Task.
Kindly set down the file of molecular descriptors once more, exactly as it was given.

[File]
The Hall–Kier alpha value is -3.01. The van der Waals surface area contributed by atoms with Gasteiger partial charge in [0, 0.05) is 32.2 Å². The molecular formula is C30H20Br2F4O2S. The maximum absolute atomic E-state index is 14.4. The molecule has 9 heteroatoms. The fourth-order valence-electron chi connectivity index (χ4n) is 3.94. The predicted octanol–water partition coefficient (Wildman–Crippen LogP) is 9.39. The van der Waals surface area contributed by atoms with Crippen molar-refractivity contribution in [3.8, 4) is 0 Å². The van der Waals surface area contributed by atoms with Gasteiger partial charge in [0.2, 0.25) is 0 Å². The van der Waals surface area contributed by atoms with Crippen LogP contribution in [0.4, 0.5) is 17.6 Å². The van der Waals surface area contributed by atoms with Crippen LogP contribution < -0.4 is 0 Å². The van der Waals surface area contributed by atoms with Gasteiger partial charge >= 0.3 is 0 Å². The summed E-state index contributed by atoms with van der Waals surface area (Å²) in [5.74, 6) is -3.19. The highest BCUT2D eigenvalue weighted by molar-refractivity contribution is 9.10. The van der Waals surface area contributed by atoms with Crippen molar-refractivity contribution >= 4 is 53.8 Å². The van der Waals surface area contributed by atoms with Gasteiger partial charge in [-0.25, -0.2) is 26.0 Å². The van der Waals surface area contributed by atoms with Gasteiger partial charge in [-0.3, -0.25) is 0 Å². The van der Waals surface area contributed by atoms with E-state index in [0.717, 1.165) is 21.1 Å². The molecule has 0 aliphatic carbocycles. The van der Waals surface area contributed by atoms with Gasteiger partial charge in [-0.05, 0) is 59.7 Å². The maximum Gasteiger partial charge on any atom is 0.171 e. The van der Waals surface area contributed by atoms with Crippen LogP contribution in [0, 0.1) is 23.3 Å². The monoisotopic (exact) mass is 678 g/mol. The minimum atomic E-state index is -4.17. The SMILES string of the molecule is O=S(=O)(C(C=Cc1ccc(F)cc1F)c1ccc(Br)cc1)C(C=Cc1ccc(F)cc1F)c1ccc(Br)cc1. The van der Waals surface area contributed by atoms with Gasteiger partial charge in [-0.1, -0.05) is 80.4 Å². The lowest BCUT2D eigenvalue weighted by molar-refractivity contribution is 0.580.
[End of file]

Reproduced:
The Hall–Kier alpha value is -3.01. The van der Waals surface area contributed by atoms with Gasteiger partial charge in [0, 0.05) is 32.2 Å². The molecular formula is C30H20Br2F4O2S. The maximum absolute atomic E-state index is 14.4. The molecule has 9 heteroatoms. The fourth-order valence-electron chi connectivity index (χ4n) is 3.94. The predicted octanol–water partition coefficient (Wildman–Crippen LogP) is 9.39. The van der Waals surface area contributed by atoms with Crippen molar-refractivity contribution in [3.8, 4) is 0 Å². The van der Waals surface area contributed by atoms with Gasteiger partial charge in [0.2, 0.25) is 0 Å². The van der Waals surface area contributed by atoms with Crippen LogP contribution in [0.4, 0.5) is 17.6 Å². The van der Waals surface area contributed by atoms with Crippen LogP contribution < -0.4 is 0 Å². The van der Waals surface area contributed by atoms with Gasteiger partial charge >= 0.3 is 0 Å². The summed E-state index contributed by atoms with van der Waals surface area (Å²) in [5.74, 6) is -3.19. The highest BCUT2D eigenvalue weighted by molar-refractivity contribution is 9.10. The van der Waals surface area contributed by atoms with Crippen molar-refractivity contribution >= 4 is 53.8 Å². The van der Waals surface area contributed by atoms with Gasteiger partial charge in [-0.25, -0.2) is 26.0 Å². The van der Waals surface area contributed by atoms with Gasteiger partial charge in [-0.3, -0.25) is 0 Å². The van der Waals surface area contributed by atoms with E-state index in [0.717, 1.165) is 21.1 Å². The molecule has 0 aliphatic carbocycles. The van der Waals surface area contributed by atoms with Gasteiger partial charge in [-0.05, 0) is 59.7 Å². The maximum Gasteiger partial charge on any atom is 0.171 e. The van der Waals surface area contributed by atoms with Crippen LogP contribution in [0, 0.1) is 23.3 Å². The monoisotopic (exact) mass is 678 g/mol. The minimum atomic E-state index is -4.17. The SMILES string of the molecule is O=S(=O)(C(C=Cc1ccc(F)cc1F)c1ccc(Br)cc1)C(C=Cc1ccc(F)cc1F)c1ccc(Br)cc1. The van der Waals surface area contributed by atoms with Gasteiger partial charge in [-0.1, -0.05) is 80.4 Å². The lowest BCUT2D eigenvalue weighted by molar-refractivity contribution is 0.580.